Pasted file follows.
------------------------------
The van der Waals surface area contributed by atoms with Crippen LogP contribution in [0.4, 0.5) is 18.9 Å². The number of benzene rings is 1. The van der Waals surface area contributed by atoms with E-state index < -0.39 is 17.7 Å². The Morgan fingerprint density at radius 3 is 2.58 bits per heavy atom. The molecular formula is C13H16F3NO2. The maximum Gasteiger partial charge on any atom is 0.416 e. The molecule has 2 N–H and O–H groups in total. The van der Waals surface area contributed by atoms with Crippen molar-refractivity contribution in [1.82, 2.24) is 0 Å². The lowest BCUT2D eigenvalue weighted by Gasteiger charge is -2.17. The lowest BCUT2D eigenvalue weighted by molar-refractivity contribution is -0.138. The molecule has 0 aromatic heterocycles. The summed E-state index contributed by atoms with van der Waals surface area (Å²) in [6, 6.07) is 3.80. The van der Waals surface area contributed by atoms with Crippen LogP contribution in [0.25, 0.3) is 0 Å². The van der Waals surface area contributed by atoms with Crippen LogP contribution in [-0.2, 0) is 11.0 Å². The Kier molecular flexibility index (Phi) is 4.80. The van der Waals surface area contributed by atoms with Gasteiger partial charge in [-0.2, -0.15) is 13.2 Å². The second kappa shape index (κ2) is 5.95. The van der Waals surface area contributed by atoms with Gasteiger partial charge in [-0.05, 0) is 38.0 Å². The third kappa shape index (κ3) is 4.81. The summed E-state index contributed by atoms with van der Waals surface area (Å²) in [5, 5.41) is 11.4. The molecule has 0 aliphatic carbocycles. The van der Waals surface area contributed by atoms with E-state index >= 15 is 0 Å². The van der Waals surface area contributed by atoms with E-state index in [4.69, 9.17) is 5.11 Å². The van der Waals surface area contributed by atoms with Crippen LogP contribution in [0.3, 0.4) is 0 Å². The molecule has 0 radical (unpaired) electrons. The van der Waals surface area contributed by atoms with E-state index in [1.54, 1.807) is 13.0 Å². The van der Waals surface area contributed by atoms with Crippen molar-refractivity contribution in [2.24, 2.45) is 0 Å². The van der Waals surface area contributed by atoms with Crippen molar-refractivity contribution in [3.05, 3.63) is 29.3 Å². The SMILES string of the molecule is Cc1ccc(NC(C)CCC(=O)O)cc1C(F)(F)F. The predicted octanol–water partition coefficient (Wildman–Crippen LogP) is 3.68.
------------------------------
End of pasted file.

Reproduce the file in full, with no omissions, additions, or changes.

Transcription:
The van der Waals surface area contributed by atoms with Crippen LogP contribution in [0.4, 0.5) is 18.9 Å². The number of benzene rings is 1. The van der Waals surface area contributed by atoms with E-state index < -0.39 is 17.7 Å². The Morgan fingerprint density at radius 3 is 2.58 bits per heavy atom. The molecular formula is C13H16F3NO2. The maximum Gasteiger partial charge on any atom is 0.416 e. The molecule has 2 N–H and O–H groups in total. The van der Waals surface area contributed by atoms with Crippen molar-refractivity contribution in [1.82, 2.24) is 0 Å². The lowest BCUT2D eigenvalue weighted by Gasteiger charge is -2.17. The lowest BCUT2D eigenvalue weighted by molar-refractivity contribution is -0.138. The molecule has 0 aromatic heterocycles. The summed E-state index contributed by atoms with van der Waals surface area (Å²) in [6, 6.07) is 3.80. The van der Waals surface area contributed by atoms with Crippen LogP contribution in [0.25, 0.3) is 0 Å². The van der Waals surface area contributed by atoms with Crippen LogP contribution in [-0.2, 0) is 11.0 Å². The Kier molecular flexibility index (Phi) is 4.80. The van der Waals surface area contributed by atoms with Gasteiger partial charge in [-0.2, -0.15) is 13.2 Å². The second kappa shape index (κ2) is 5.95. The van der Waals surface area contributed by atoms with Gasteiger partial charge in [-0.05, 0) is 38.0 Å². The third kappa shape index (κ3) is 4.81. The summed E-state index contributed by atoms with van der Waals surface area (Å²) in [5, 5.41) is 11.4. The molecule has 0 aliphatic carbocycles. The van der Waals surface area contributed by atoms with E-state index >= 15 is 0 Å². The van der Waals surface area contributed by atoms with E-state index in [4.69, 9.17) is 5.11 Å². The van der Waals surface area contributed by atoms with Crippen LogP contribution in [0.3, 0.4) is 0 Å². The molecule has 0 radical (unpaired) electrons. The van der Waals surface area contributed by atoms with E-state index in [1.54, 1.807) is 13.0 Å². The van der Waals surface area contributed by atoms with Crippen molar-refractivity contribution in [2.24, 2.45) is 0 Å². The van der Waals surface area contributed by atoms with Crippen molar-refractivity contribution in [3.05, 3.63) is 29.3 Å². The SMILES string of the molecule is Cc1ccc(NC(C)CCC(=O)O)cc1C(F)(F)F. The predicted octanol–water partition coefficient (Wildman–Crippen LogP) is 3.68.